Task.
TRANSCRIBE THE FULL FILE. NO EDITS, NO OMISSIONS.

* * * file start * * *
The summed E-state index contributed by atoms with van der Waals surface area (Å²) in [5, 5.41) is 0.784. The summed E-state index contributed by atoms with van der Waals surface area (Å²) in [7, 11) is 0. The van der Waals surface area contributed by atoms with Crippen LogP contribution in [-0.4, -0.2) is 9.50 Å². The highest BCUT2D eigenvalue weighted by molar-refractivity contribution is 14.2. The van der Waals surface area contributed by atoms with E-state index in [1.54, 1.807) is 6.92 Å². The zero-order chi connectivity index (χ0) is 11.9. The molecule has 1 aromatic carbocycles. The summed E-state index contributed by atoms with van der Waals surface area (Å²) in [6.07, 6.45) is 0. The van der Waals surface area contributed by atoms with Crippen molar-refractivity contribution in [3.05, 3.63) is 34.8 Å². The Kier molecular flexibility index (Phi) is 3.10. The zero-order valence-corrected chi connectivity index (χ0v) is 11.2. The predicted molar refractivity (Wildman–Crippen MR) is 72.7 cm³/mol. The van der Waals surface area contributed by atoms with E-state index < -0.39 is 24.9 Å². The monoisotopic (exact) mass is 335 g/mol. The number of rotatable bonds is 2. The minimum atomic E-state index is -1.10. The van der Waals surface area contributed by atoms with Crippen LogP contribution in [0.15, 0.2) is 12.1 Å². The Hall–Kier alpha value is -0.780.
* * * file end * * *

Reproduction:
The summed E-state index contributed by atoms with van der Waals surface area (Å²) in [5, 5.41) is 0.784. The summed E-state index contributed by atoms with van der Waals surface area (Å²) in [7, 11) is 0. The van der Waals surface area contributed by atoms with Crippen LogP contribution in [-0.4, -0.2) is 9.50 Å². The highest BCUT2D eigenvalue weighted by molar-refractivity contribution is 14.2. The van der Waals surface area contributed by atoms with E-state index in [1.54, 1.807) is 6.92 Å². The zero-order chi connectivity index (χ0) is 11.9. The molecule has 1 aromatic carbocycles. The summed E-state index contributed by atoms with van der Waals surface area (Å²) in [6.07, 6.45) is 0. The van der Waals surface area contributed by atoms with Crippen molar-refractivity contribution in [3.05, 3.63) is 34.8 Å². The Kier molecular flexibility index (Phi) is 3.10. The zero-order valence-corrected chi connectivity index (χ0v) is 11.2. The predicted molar refractivity (Wildman–Crippen MR) is 72.7 cm³/mol. The van der Waals surface area contributed by atoms with E-state index < -0.39 is 24.9 Å². The monoisotopic (exact) mass is 335 g/mol. The number of rotatable bonds is 2. The minimum atomic E-state index is -1.10. The van der Waals surface area contributed by atoms with Crippen LogP contribution in [0.15, 0.2) is 12.1 Å². The Hall–Kier alpha value is -0.780.